Athens hijackers surrender to end 18-hour bus siege

 

Two armed Albanian hijackers surrendered and released their hostages early this morning after seizing a bus in an Athens suburb and threatening to blow it up if a ransom was not paid. 

Police said a preliminary investigation indicated the two men, both 24, were motivated by money and had planned to take the bus to Albania.

The six remaining hostages left the bus from the driver's door following the 18-hour siege, and police then searched the vehicle. The two hijackers left the bus with their hands on their heads after throwing two shotguns out the door. No hostages were harmed.

The hijackers had initially seized 26 hostages, but the bus driver, a ticket inspector and a passenger escaped almost immediately.

The armed men then gradually released 17 other passengers throughout the day yesterday. Relatives of the hostages, who were waiting in a nearby supermarket, ran to hug them.

At one point during the standoff, a hijacker threatened to blow up the bus if authorities did not deliver a ransom of $1 million by dawn Thursday. They also initially demanded a new bus driver and told police they wanted to be taken to Athens airport and flown to Russia.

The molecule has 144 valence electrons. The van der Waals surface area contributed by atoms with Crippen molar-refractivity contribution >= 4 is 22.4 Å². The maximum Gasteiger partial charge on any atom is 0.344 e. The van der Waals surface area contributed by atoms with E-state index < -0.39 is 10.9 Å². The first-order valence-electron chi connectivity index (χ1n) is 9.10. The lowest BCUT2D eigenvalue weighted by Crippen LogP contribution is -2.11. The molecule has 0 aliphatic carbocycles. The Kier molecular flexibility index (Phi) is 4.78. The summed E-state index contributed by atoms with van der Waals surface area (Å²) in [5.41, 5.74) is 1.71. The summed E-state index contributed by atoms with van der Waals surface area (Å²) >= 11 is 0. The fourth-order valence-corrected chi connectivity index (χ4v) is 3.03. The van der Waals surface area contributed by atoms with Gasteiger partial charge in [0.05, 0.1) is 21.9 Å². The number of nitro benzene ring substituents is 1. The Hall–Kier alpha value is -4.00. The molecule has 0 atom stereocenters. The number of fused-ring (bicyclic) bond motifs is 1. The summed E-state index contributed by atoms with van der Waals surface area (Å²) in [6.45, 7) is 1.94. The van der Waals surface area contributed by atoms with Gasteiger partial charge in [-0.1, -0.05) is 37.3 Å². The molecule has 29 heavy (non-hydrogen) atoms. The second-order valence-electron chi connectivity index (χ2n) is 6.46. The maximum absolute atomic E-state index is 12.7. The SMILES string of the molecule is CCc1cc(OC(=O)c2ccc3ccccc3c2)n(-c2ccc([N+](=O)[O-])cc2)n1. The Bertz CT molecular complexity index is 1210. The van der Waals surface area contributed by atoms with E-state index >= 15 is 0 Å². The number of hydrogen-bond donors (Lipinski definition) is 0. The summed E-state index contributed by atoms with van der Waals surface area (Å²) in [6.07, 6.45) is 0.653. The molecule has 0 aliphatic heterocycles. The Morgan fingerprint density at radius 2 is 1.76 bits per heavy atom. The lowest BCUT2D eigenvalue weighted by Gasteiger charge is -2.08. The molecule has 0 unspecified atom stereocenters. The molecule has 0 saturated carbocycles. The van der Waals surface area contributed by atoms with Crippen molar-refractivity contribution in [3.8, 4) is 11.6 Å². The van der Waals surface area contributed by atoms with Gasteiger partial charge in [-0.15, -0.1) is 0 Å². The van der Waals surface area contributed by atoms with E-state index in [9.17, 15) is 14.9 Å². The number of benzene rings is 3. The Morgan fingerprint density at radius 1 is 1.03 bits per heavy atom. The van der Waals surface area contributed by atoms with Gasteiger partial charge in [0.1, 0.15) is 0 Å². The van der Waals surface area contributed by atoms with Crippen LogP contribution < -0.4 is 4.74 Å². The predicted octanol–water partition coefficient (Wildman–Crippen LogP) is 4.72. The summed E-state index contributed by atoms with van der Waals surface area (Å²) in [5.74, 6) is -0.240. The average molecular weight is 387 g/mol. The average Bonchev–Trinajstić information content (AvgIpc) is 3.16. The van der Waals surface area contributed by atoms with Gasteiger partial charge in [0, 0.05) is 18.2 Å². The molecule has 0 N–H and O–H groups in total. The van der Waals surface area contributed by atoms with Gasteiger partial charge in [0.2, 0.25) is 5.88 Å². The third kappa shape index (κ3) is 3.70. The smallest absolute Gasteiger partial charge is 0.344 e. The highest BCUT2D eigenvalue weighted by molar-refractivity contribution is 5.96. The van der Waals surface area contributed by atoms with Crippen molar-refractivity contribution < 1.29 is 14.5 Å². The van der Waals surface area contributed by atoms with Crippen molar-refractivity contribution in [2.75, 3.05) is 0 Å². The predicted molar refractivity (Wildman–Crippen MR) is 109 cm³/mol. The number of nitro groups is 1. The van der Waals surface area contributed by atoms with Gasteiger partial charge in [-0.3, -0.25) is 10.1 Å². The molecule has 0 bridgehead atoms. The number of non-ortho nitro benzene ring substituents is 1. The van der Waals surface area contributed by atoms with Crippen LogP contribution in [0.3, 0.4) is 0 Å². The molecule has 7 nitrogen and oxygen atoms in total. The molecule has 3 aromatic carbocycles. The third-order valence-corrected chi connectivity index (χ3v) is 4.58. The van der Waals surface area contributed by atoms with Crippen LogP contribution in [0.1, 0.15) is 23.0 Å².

The Greek police chief said the two suspects were armed with shotguns but did not have explosives and the demand to go to the airport appeared to be a ruse to hide their real destination.

"A preliminary investigation shows they wanted the money and their goal was to go to Albania," he said.

The two men were identified as Gaz Resuli and Leonard Murati; they had apparently been living in Greece for the past six or seven years.

The hijackers seized control of the intercity bus at 5:.50 a.m. yesterday at a bus stop in the Athens suburb of Geraka, about 10 miles east of the city centre.

Police praised the driver for his escape, which immobilised the bus and gave authorities control over the situation.

AP